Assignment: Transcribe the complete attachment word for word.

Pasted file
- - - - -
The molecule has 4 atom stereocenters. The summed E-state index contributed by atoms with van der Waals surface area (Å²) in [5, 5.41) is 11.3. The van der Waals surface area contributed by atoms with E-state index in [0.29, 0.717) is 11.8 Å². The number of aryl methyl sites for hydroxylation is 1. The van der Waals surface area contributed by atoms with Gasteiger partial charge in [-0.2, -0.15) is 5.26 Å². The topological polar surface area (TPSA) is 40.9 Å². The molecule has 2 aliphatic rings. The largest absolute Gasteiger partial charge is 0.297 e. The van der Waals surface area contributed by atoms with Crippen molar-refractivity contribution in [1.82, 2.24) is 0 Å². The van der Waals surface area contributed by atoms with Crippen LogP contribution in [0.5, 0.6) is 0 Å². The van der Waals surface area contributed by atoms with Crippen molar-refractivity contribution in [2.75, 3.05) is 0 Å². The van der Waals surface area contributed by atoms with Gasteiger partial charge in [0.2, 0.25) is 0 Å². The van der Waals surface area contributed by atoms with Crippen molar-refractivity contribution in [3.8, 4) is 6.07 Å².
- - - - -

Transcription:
The molecule has 4 atom stereocenters. The summed E-state index contributed by atoms with van der Waals surface area (Å²) in [5, 5.41) is 11.3. The van der Waals surface area contributed by atoms with E-state index in [0.29, 0.717) is 11.8 Å². The number of aryl methyl sites for hydroxylation is 1. The van der Waals surface area contributed by atoms with Gasteiger partial charge in [-0.2, -0.15) is 5.26 Å². The topological polar surface area (TPSA) is 40.9 Å². The molecule has 2 aliphatic rings. The largest absolute Gasteiger partial charge is 0.297 e. The van der Waals surface area contributed by atoms with Crippen molar-refractivity contribution in [1.82, 2.24) is 0 Å². The van der Waals surface area contributed by atoms with Crippen LogP contribution in [0.5, 0.6) is 0 Å². The van der Waals surface area contributed by atoms with Crippen molar-refractivity contribution in [2.75, 3.05) is 0 Å². The van der Waals surface area contributed by atoms with Gasteiger partial charge in [0.2, 0.25) is 0 Å². The van der Waals surface area contributed by atoms with Crippen molar-refractivity contribution in [3.8, 4) is 6.07 Å².